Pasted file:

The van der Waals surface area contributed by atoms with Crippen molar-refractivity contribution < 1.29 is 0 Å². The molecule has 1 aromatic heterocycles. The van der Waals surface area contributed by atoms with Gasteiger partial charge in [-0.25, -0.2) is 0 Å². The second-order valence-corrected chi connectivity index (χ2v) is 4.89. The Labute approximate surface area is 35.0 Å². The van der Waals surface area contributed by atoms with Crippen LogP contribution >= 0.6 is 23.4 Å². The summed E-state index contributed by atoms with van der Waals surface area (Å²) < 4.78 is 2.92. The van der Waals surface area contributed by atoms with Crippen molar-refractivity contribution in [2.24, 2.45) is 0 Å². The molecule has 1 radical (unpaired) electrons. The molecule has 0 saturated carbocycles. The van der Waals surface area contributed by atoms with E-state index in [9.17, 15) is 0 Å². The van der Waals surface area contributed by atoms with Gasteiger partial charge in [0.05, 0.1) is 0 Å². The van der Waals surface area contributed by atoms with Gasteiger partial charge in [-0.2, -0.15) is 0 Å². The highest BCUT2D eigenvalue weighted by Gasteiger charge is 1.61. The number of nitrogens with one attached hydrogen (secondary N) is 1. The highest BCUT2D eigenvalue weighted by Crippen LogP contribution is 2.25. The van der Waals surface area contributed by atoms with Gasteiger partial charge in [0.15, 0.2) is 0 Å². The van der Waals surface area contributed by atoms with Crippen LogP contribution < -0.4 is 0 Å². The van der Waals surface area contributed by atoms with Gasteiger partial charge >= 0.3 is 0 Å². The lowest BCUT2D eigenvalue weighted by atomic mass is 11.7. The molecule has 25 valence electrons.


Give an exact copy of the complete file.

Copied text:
The van der Waals surface area contributed by atoms with Crippen molar-refractivity contribution < 1.29 is 0 Å². The molecule has 1 aromatic heterocycles. The van der Waals surface area contributed by atoms with Gasteiger partial charge in [-0.25, -0.2) is 0 Å². The second-order valence-corrected chi connectivity index (χ2v) is 4.89. The Labute approximate surface area is 35.0 Å². The van der Waals surface area contributed by atoms with Crippen LogP contribution >= 0.6 is 23.4 Å². The summed E-state index contributed by atoms with van der Waals surface area (Å²) < 4.78 is 2.92. The van der Waals surface area contributed by atoms with Crippen molar-refractivity contribution in [2.24, 2.45) is 0 Å². The molecule has 1 radical (unpaired) electrons. The molecule has 0 saturated carbocycles. The van der Waals surface area contributed by atoms with E-state index in [9.17, 15) is 0 Å². The van der Waals surface area contributed by atoms with Gasteiger partial charge in [0.05, 0.1) is 0 Å². The van der Waals surface area contributed by atoms with Gasteiger partial charge in [-0.2, -0.15) is 0 Å². The highest BCUT2D eigenvalue weighted by Gasteiger charge is 1.61. The number of nitrogens with one attached hydrogen (secondary N) is 1. The highest BCUT2D eigenvalue weighted by Crippen LogP contribution is 2.25. The van der Waals surface area contributed by atoms with Gasteiger partial charge in [0.15, 0.2) is 0 Å². The van der Waals surface area contributed by atoms with Crippen LogP contribution < -0.4 is 0 Å². The van der Waals surface area contributed by atoms with Gasteiger partial charge >= 0.3 is 0 Å². The lowest BCUT2D eigenvalue weighted by atomic mass is 11.7. The molecule has 25 valence electrons.